Boboli Gardens (Giardino di Boboli)

#14 in Best Things To Do in Florence
Boboli Gardens (Giardino di Boboli) picture1 of 4
Boboli Gardens (Giardino di Boboli)2 of 4
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Key Info

Piazza Pitti

Price & Hours

6-10 euros for adults (about $7-$11)
Hours vary by season

Details

Parks and Gardens, Sightseeing Type
1 to 2 hours Time to Spend
2.9

scorecard

  • 2.0Value
  • 0.0Food Scene
  • 3.5Atmosphere

Originally, these beautiful gardens belonged to the Medici family; it wasn't until the late 18th century that the gates opened to the public. Today, Boboli Gardens (located in the Oltrarno behind Pitti Palace) offers sanctuary from the hustle and bustle of the tourist-trodden city center. While you stroll through this extensive green, keep your eyes peeled for the numerous sculptures and grottos strategically placed along the paths, like Giambologna's Bathing Venus. Also swing by the Isolotto, a large fountain located at the southwestern end of the park.

Many recent travelers said this is a great place to spend an afternoon outdoors, noting the excellent landscaping, museums and, of course, the picturesque views of the city below, though some visitors were underwhelmed and said the gardens seemed a bit neglected. 

The Boboli Gardens are open to the public throughout the year, but hours vary depending on the season. Generally, the gardens open at 8:15 a.m. Note that the gardens are closed on the first and last Monday of every month – a detail that tripped up some recent visitors. Admission is 6 to 10 euros for adults (about $7 to $11), depending on the season. For more information, check out the gardens' website.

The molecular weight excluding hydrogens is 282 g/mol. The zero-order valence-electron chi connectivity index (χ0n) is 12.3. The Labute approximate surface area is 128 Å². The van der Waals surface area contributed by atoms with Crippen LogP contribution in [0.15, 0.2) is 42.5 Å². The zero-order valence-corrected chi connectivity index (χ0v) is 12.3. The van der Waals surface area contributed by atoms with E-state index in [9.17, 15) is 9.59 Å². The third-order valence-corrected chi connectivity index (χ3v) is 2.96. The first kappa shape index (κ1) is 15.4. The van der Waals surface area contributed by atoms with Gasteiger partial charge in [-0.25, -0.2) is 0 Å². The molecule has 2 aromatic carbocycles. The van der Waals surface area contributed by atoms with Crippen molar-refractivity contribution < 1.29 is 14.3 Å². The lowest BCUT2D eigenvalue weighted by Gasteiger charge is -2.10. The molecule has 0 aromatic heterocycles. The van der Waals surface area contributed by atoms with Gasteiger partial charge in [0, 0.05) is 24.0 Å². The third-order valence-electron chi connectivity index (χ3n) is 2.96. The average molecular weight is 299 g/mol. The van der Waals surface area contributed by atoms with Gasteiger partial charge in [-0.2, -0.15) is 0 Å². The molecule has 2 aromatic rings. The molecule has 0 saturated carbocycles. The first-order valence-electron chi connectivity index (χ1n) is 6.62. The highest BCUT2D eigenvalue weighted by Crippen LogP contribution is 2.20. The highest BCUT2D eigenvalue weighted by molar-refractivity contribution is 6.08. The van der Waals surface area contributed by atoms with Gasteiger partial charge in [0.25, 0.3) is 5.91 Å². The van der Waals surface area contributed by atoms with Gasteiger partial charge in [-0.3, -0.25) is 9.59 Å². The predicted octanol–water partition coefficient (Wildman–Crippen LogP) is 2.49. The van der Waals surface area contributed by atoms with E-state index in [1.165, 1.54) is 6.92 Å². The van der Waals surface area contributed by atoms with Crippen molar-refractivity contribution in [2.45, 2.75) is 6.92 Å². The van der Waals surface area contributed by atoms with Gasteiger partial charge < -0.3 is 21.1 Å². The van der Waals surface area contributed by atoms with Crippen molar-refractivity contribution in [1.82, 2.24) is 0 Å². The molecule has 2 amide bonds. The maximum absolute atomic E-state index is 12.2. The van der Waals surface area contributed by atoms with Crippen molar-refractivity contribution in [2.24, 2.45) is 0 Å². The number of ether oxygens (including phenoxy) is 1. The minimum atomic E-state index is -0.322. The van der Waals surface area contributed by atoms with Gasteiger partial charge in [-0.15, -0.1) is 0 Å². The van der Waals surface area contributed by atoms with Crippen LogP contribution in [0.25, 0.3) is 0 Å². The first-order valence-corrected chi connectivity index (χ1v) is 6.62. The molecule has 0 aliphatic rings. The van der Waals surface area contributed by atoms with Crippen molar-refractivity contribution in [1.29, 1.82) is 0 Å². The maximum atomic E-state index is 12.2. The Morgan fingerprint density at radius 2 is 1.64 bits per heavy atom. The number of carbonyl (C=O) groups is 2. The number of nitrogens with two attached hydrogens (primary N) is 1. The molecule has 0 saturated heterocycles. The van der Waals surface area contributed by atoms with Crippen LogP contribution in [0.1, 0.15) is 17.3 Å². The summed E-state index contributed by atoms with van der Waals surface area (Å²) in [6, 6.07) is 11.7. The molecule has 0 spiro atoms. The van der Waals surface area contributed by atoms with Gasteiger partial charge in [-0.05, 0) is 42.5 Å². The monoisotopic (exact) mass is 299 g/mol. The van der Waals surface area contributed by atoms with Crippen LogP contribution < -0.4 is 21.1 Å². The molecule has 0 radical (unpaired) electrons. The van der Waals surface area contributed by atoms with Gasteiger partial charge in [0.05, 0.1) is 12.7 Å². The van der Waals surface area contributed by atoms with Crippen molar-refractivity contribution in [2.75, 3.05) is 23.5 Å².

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More Best Things To Do in Florence

Piazza della Signoria1 of 16
Duomo (Cathedral of Santa Maria del Fiore)2 of 16
Type
Time to Spend
#1 Piazza della Signoria

Loggia dei Lanzi, in the Piazza della Signoria, is an open-air (and free) museum that was designed in the 14th century by Orcagna, an influential architect and artist. Below the building's curved arches are dozens of sculptures (notable ones include Giambologna's Rape of the Sabines and Cellini's Perseus), which draw crowds of tourists and locals alike. Behind it sits the Galleria degli Uffizi. The Piazza della Signoria is also filled with its (more than) fair share of sculptures, including a towering replica of Michaelangelo's David.

Take your time wandering around, and if you get tired, grab a seat along the Loggia dei Lanzi, or make your way to a cafe near the Fountain of Neptune. Recent visitors said this is a must-see spot and a great area to people-watch, view magnificent sculptures and rest travel-weary feet (though past travelers recommended avoiding the restaurants in this area, calling them "outrageously overpriced." To avoid the height of the crowds, visit in the evening. Access to the area is free 24/7.

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